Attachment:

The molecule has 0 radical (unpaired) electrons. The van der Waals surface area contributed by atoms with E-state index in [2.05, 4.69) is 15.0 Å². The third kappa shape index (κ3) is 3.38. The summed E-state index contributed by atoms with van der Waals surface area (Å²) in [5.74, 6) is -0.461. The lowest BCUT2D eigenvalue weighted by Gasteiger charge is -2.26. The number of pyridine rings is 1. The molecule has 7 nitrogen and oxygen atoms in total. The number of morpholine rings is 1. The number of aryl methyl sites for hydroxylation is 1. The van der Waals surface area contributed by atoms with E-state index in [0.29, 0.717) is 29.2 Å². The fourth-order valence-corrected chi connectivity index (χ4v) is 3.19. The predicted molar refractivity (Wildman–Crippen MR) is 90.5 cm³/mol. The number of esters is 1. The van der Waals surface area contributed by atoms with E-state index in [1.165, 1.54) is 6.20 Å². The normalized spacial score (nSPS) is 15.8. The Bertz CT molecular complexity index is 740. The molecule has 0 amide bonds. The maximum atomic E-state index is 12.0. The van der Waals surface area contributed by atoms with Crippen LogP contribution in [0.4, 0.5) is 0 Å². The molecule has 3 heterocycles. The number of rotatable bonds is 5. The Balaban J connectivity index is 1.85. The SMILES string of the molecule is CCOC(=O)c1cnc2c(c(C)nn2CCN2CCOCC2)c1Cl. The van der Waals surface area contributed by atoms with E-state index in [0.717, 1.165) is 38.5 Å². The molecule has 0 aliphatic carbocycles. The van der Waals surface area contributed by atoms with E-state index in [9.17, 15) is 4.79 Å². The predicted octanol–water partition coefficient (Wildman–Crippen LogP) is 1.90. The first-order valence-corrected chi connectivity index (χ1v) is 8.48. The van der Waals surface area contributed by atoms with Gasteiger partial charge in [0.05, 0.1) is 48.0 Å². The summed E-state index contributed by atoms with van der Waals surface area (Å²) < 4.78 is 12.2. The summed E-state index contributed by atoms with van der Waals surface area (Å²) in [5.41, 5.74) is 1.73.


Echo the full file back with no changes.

The molecule has 0 radical (unpaired) electrons. The van der Waals surface area contributed by atoms with E-state index in [2.05, 4.69) is 15.0 Å². The third kappa shape index (κ3) is 3.38. The summed E-state index contributed by atoms with van der Waals surface area (Å²) in [5.74, 6) is -0.461. The lowest BCUT2D eigenvalue weighted by Gasteiger charge is -2.26. The number of pyridine rings is 1. The molecule has 7 nitrogen and oxygen atoms in total. The number of morpholine rings is 1. The number of aryl methyl sites for hydroxylation is 1. The van der Waals surface area contributed by atoms with E-state index in [0.29, 0.717) is 29.2 Å². The fourth-order valence-corrected chi connectivity index (χ4v) is 3.19. The predicted molar refractivity (Wildman–Crippen MR) is 90.5 cm³/mol. The number of esters is 1. The van der Waals surface area contributed by atoms with E-state index in [1.165, 1.54) is 6.20 Å². The normalized spacial score (nSPS) is 15.8. The Bertz CT molecular complexity index is 740. The molecule has 0 amide bonds. The maximum atomic E-state index is 12.0. The van der Waals surface area contributed by atoms with Crippen LogP contribution in [0.4, 0.5) is 0 Å². The molecule has 3 heterocycles. The number of rotatable bonds is 5. The Balaban J connectivity index is 1.85. The SMILES string of the molecule is CCOC(=O)c1cnc2c(c(C)nn2CCN2CCOCC2)c1Cl. The van der Waals surface area contributed by atoms with E-state index in [0.717, 1.165) is 38.5 Å². The molecule has 0 aliphatic carbocycles. The van der Waals surface area contributed by atoms with E-state index in [9.17, 15) is 4.79 Å². The predicted octanol–water partition coefficient (Wildman–Crippen LogP) is 1.90. The first-order valence-corrected chi connectivity index (χ1v) is 8.48. The van der Waals surface area contributed by atoms with Gasteiger partial charge in [0.05, 0.1) is 48.0 Å². The summed E-state index contributed by atoms with van der Waals surface area (Å²) < 4.78 is 12.2. The summed E-state index contributed by atoms with van der Waals surface area (Å²) in [5.41, 5.74) is 1.73.